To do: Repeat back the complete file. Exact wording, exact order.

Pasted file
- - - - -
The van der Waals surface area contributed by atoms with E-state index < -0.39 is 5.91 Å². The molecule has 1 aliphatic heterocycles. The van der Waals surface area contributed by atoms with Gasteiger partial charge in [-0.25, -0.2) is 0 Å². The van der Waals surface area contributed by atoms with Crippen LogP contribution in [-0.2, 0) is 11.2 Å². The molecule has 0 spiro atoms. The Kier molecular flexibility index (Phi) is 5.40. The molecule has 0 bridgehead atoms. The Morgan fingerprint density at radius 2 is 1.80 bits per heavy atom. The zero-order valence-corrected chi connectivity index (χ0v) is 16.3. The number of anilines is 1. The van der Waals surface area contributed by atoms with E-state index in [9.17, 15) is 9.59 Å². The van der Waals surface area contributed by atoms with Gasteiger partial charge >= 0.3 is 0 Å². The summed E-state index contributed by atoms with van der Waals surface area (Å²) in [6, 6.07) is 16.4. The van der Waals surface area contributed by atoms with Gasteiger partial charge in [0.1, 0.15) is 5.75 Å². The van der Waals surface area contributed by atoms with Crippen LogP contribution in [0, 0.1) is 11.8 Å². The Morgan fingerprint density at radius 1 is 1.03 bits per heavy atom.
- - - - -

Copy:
The van der Waals surface area contributed by atoms with E-state index < -0.39 is 5.91 Å². The molecule has 1 aliphatic heterocycles. The van der Waals surface area contributed by atoms with Gasteiger partial charge in [-0.25, -0.2) is 0 Å². The van der Waals surface area contributed by atoms with Crippen LogP contribution in [-0.2, 0) is 11.2 Å². The molecule has 0 spiro atoms. The Kier molecular flexibility index (Phi) is 5.40. The molecule has 0 bridgehead atoms. The Morgan fingerprint density at radius 2 is 1.80 bits per heavy atom. The zero-order valence-corrected chi connectivity index (χ0v) is 16.3. The number of anilines is 1. The van der Waals surface area contributed by atoms with E-state index in [9.17, 15) is 9.59 Å². The van der Waals surface area contributed by atoms with Gasteiger partial charge >= 0.3 is 0 Å². The summed E-state index contributed by atoms with van der Waals surface area (Å²) in [6, 6.07) is 16.4. The van der Waals surface area contributed by atoms with Gasteiger partial charge in [0.1, 0.15) is 5.75 Å². The van der Waals surface area contributed by atoms with Crippen LogP contribution in [0, 0.1) is 11.8 Å². The Morgan fingerprint density at radius 1 is 1.03 bits per heavy atom.